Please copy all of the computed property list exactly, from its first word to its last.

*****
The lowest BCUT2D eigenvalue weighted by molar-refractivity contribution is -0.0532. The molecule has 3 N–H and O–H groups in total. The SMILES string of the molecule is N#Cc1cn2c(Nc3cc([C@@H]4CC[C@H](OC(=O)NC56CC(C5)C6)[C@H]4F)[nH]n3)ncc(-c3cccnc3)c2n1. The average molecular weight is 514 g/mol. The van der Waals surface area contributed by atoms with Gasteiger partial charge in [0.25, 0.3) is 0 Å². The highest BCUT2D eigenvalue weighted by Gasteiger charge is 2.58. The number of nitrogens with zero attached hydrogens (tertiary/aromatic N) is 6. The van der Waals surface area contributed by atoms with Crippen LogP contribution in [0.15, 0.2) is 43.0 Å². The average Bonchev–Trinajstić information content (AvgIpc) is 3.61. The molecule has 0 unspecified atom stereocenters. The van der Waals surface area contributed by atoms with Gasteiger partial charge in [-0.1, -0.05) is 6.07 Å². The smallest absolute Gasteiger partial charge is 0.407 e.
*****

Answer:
The lowest BCUT2D eigenvalue weighted by molar-refractivity contribution is -0.0532. The molecule has 3 N–H and O–H groups in total. The SMILES string of the molecule is N#Cc1cn2c(Nc3cc([C@@H]4CC[C@H](OC(=O)NC56CC(C5)C6)[C@H]4F)[nH]n3)ncc(-c3cccnc3)c2n1. The average molecular weight is 514 g/mol. The van der Waals surface area contributed by atoms with Gasteiger partial charge in [0.25, 0.3) is 0 Å². The highest BCUT2D eigenvalue weighted by Gasteiger charge is 2.58. The number of nitrogens with zero attached hydrogens (tertiary/aromatic N) is 6. The van der Waals surface area contributed by atoms with Crippen LogP contribution in [0.15, 0.2) is 43.0 Å². The average Bonchev–Trinajstić information content (AvgIpc) is 3.61. The molecule has 0 unspecified atom stereocenters. The van der Waals surface area contributed by atoms with Gasteiger partial charge in [-0.1, -0.05) is 6.07 Å². The smallest absolute Gasteiger partial charge is 0.407 e.